Welcome to the Centre for Women, Ageing and Media (WAM)! WAM is a Research Centre at the University of Gloucestershire.
In 2007 a group of academics working at the universities of Gloucestershire, West of England and York (UK) secured a Arts and Humanities Research Council (AHRC) Networking Grant in order to bring together scholars and practitioners from across the globe to study the relationship between older women as consumers, producers and subjects of popular media. As a result of this successful project a collaborative Centre for Women, Ageing and Media (WAM) was formed at the University of Gloucestershire in 2010.
WAM is a research group consisting of scholars who are working together to explore a range of research themes focusing on older women and popular media forms (digital technologies, film, popular music and television).
Existing academic studies and cultural policy work on ageing are dominated by knowledge created in the areas of healthcare policy, gerontology, economics, social care and sociology. WAM’s aim is both to challenge and enhance this knowledge base.
Taking a broadly feminist and cultural studies approach, WAM aims to position emerging research on older women in relation to popular media/popular culture alongside the more established areas of ageing studies research and, where possible through collaboration, make beneficial interfaces that will lead to more nuanced understandings of the representations, identities and lived experiences of ageing.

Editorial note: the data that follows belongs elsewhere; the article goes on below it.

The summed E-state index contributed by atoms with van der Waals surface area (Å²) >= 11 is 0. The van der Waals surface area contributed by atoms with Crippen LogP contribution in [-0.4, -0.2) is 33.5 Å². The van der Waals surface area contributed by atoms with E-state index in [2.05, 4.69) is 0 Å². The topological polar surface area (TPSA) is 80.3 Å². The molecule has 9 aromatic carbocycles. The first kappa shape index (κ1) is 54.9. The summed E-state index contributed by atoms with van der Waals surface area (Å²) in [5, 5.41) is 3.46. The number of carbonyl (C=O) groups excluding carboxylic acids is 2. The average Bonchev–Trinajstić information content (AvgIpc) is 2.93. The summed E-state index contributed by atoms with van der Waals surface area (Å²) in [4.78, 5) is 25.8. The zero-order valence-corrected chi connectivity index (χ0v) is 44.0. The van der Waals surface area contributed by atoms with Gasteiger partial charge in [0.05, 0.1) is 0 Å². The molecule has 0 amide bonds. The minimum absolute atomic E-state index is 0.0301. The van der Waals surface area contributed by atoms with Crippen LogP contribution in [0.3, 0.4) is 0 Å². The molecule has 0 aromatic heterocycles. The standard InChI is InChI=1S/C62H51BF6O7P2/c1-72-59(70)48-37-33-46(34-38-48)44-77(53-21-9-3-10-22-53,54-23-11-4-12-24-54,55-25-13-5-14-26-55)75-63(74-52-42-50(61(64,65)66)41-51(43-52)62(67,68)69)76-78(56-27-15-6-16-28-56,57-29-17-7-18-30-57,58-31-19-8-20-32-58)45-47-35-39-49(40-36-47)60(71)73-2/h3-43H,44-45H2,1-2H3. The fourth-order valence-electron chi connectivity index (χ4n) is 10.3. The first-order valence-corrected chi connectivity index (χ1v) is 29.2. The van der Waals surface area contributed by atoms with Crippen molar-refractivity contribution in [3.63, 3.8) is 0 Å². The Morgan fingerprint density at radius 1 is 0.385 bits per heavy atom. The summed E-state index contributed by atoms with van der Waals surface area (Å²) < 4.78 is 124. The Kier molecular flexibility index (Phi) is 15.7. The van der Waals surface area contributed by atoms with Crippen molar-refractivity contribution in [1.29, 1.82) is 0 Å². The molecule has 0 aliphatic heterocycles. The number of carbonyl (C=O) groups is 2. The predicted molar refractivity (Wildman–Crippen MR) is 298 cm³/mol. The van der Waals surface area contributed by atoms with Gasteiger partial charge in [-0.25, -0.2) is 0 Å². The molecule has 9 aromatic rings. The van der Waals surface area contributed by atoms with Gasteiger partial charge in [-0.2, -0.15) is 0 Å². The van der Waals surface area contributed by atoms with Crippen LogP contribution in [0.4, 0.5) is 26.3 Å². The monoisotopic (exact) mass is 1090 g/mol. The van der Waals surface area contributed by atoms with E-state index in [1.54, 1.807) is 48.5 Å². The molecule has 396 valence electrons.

WAM are aware that the many public expressions of ageing in the West (such as in a proliferation of representations of old age in the news media and popular media forms such as film and television) are highly instrumental in the formulation of superficial and limited views of ageing and old age (lacking awareness of diversity and in-depth engagements with everyday cultural encounters/experiences). These understandings and representations are also highly instrumental in the formulation of intergenerational misunderstandings and divisions, where flows of knowledge, creativity, emotional and economic resources become popularly conceived as flowing in one direction only, from young to old.
Current research taking place at the Research Centre questions this model of one directional flow by exploring issues of ageing, intergenerationality, creativity, identities (kinship, individual, community, national and international) in relation not only to representations, but to experiences, practices and also investments in popular cultural forms such as film, music, television and digital forms of media communication such as Wikipedia, Facebook and Skype.
In the following pages you will find information about WAM’s work and academic activities, our International Summer School, our work on funded projects, and the rigorous and supportive, peer reviewed Postgraduate Journal of Women, Ageing and Media (PGWAM).